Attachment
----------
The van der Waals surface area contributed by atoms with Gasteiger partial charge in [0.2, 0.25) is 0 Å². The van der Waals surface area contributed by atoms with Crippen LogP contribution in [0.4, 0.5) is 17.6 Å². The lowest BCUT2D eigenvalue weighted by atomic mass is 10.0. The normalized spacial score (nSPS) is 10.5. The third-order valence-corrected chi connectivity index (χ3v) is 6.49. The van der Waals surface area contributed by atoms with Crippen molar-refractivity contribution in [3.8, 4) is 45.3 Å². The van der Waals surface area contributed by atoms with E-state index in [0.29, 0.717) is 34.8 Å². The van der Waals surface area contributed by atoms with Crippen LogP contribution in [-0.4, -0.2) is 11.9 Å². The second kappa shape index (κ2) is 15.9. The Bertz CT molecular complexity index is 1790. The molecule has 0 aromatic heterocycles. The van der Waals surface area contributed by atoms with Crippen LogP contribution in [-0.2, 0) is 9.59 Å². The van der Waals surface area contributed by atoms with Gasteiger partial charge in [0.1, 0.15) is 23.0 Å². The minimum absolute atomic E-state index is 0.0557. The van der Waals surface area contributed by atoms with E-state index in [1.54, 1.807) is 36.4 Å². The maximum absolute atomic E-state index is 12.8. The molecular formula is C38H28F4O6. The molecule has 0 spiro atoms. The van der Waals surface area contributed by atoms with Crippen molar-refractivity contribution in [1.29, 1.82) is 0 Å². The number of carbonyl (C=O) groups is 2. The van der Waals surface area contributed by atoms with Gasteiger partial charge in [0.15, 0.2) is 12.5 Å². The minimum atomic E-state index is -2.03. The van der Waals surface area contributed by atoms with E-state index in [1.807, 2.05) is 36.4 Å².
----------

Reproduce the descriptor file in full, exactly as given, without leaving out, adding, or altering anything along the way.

The van der Waals surface area contributed by atoms with Gasteiger partial charge in [0.2, 0.25) is 0 Å². The van der Waals surface area contributed by atoms with Crippen LogP contribution in [0.4, 0.5) is 17.6 Å². The lowest BCUT2D eigenvalue weighted by atomic mass is 10.0. The normalized spacial score (nSPS) is 10.5. The third-order valence-corrected chi connectivity index (χ3v) is 6.49. The van der Waals surface area contributed by atoms with Crippen molar-refractivity contribution in [3.8, 4) is 45.3 Å². The van der Waals surface area contributed by atoms with E-state index in [0.29, 0.717) is 34.8 Å². The van der Waals surface area contributed by atoms with Crippen LogP contribution in [-0.4, -0.2) is 11.9 Å². The second kappa shape index (κ2) is 15.9. The Bertz CT molecular complexity index is 1790. The molecule has 0 aromatic heterocycles. The van der Waals surface area contributed by atoms with Crippen LogP contribution in [-0.2, 0) is 9.59 Å². The van der Waals surface area contributed by atoms with Gasteiger partial charge in [0.1, 0.15) is 23.0 Å². The minimum absolute atomic E-state index is 0.0557. The van der Waals surface area contributed by atoms with E-state index in [1.54, 1.807) is 36.4 Å². The maximum absolute atomic E-state index is 12.8. The molecular formula is C38H28F4O6. The molecule has 0 spiro atoms. The van der Waals surface area contributed by atoms with Crippen molar-refractivity contribution in [1.29, 1.82) is 0 Å². The number of carbonyl (C=O) groups is 2. The van der Waals surface area contributed by atoms with Gasteiger partial charge in [0.15, 0.2) is 12.5 Å². The minimum atomic E-state index is -2.03. The van der Waals surface area contributed by atoms with E-state index in [1.807, 2.05) is 36.4 Å².